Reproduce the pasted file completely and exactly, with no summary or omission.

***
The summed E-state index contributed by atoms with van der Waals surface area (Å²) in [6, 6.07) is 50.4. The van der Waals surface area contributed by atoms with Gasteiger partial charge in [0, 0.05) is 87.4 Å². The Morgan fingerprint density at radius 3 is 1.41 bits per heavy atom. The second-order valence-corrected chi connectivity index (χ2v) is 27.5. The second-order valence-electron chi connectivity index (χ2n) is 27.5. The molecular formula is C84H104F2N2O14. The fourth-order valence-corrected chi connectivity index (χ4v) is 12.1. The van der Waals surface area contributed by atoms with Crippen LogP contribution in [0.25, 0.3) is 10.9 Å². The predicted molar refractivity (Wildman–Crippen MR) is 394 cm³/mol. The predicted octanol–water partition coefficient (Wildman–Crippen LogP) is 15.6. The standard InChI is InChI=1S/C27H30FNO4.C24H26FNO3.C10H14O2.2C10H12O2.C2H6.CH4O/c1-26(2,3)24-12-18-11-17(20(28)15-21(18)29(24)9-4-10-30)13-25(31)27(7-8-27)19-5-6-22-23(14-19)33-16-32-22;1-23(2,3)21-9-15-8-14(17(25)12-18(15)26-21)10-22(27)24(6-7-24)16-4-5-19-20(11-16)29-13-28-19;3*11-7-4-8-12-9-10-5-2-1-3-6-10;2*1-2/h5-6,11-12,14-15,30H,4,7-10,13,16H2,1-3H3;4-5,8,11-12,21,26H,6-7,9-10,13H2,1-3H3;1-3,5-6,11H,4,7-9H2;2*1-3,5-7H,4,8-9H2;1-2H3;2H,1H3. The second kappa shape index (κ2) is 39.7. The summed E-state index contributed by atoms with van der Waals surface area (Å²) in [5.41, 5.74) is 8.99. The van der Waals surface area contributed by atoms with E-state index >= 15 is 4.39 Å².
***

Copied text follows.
The summed E-state index contributed by atoms with van der Waals surface area (Å²) in [6, 6.07) is 50.4. The van der Waals surface area contributed by atoms with Gasteiger partial charge in [0, 0.05) is 87.4 Å². The Morgan fingerprint density at radius 3 is 1.41 bits per heavy atom. The second-order valence-corrected chi connectivity index (χ2v) is 27.5. The second-order valence-electron chi connectivity index (χ2n) is 27.5. The molecular formula is C84H104F2N2O14. The fourth-order valence-corrected chi connectivity index (χ4v) is 12.1. The van der Waals surface area contributed by atoms with Crippen LogP contribution in [0.25, 0.3) is 10.9 Å². The predicted molar refractivity (Wildman–Crippen MR) is 394 cm³/mol. The predicted octanol–water partition coefficient (Wildman–Crippen LogP) is 15.6. The standard InChI is InChI=1S/C27H30FNO4.C24H26FNO3.C10H14O2.2C10H12O2.C2H6.CH4O/c1-26(2,3)24-12-18-11-17(20(28)15-21(18)29(24)9-4-10-30)13-25(31)27(7-8-27)19-5-6-22-23(14-19)33-16-32-22;1-23(2,3)21-9-15-8-14(17(25)12-18(15)26-21)10-22(27)24(6-7-24)16-4-5-19-20(11-16)29-13-28-19;3*11-7-4-8-12-9-10-5-2-1-3-6-10;2*1-2/h5-6,11-12,14-15,30H,4,7-10,13,16H2,1-3H3;4-5,8,11-12,21,26H,6-7,9-10,13H2,1-3H3;1-3,5-6,11H,4,7-9H2;2*1-3,5-7H,4,8-9H2;1-2H3;2H,1H3. The second kappa shape index (κ2) is 39.7. The summed E-state index contributed by atoms with van der Waals surface area (Å²) in [5.41, 5.74) is 8.99. The van der Waals surface area contributed by atoms with E-state index >= 15 is 4.39 Å².